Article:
Says the Senate Judiciary Committee's clueless attack dog in these
matters, Charles Schumer, about Gonzales: "I can tell you already he's a
better candidate than John Ashcroft."
There's a lot more about Alberto Gonzales that will prepare you for what
to expect for the next four years from the Justice Department. In a January
2002 memorandum to George W. Bush, he emphasized that this new war on terror
"renders obsolete Geneva's strict limitations on questioning of enemy
prisoners and renders quaint some of its provisions." (Emphasis added.)
Gonzales also told George W. Bush that in denying these "detainees"-many
of them now held at Guantánamo for nearly three years without
charges-prisoner of war status under the Geneva Conventions, the president
didn't have to worry about being held accountable by the courts. As
commander in chief, his actions were unreviewable.
Said the Supreme Court, in June, concerning the accuracy of the advice
from the next attorney general of the United States about deep-sixing U.S.
citizens, "We have long since made clear that a state of war is not a blank
check for the president when it comes to the rights of [American] citizens."
And the Court also ruled he was wrong about the noncitizen prisoners at
Alberto Gonzales, moreover, will not in the least disturb John Aschroft's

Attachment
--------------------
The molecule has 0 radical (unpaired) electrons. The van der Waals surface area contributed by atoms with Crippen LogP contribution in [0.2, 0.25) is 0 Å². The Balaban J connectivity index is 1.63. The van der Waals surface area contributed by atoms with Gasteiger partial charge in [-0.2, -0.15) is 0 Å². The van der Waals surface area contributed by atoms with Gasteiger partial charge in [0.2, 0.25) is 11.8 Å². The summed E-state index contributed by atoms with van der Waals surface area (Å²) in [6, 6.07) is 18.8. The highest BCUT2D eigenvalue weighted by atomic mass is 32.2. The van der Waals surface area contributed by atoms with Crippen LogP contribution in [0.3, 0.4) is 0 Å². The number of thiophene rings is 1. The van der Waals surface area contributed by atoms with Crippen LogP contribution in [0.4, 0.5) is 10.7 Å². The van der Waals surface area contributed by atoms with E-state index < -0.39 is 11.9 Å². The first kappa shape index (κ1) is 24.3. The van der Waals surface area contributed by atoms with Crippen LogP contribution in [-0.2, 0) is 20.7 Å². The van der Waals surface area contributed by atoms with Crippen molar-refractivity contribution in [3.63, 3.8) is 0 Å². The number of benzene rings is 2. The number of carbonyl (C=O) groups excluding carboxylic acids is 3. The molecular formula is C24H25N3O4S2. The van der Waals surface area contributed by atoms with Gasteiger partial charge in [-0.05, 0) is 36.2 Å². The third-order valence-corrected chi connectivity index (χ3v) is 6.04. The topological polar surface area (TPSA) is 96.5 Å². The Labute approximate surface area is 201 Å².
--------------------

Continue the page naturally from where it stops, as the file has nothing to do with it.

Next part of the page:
beloved USA Patriot Act, because Gonzales helped write it, and he wholly
agrees with his patron, the president, that nothing in it should be changed
despite the act's "sunset clause" that allows Congress to review sections of
the act by December 2005.
As the February 11 Financial Times reports, Gonzales, as counsel to the
president, worked "to bar top White House officials from testifying before
the commission that investigated the September 11 attacks." Nor has Gonzales
shown any interest in an investigation of the accountability of leading
administration officials, including their compliant lawyers, for the
egregious abuses of the Abu Ghraib prisoners, to which Gonzales contributed.
Bluntly, an editorial in Financial Times (not a notably radical newspaper)
says of Gonzales: "As well as being a longtime personal friend of the
president, he is publicly associated with discussion within the
administration of how to sidestep national as well as international
constraints on the use of torture in interrogation in the prison camp at
If there ever is an honest investigation of who is ultimately responsible
for what happened there and at Abu Ghraib, Mr. Gonzales might well be in the
dock, along with Donald Rumsfeld and a number of the defense secretary's
Next week: Alberto Gonzales's role, and record, as legal counsel to the
then chief executioner of the United States, Texas Governor W. Bush, in
deciding on the petitions for clemency from 57 of the 150 men and two women
executed during Bush's six years as governor. Gonzales was central to
amassing that record-unrivaled by any other governor.
Those who know Gonzales, however, keep saying he's a nice guy.
Jump to TO Features for Thursday December 2, 2004
© Copyright 2004 by TruthOut.org
More information about the Mb-civic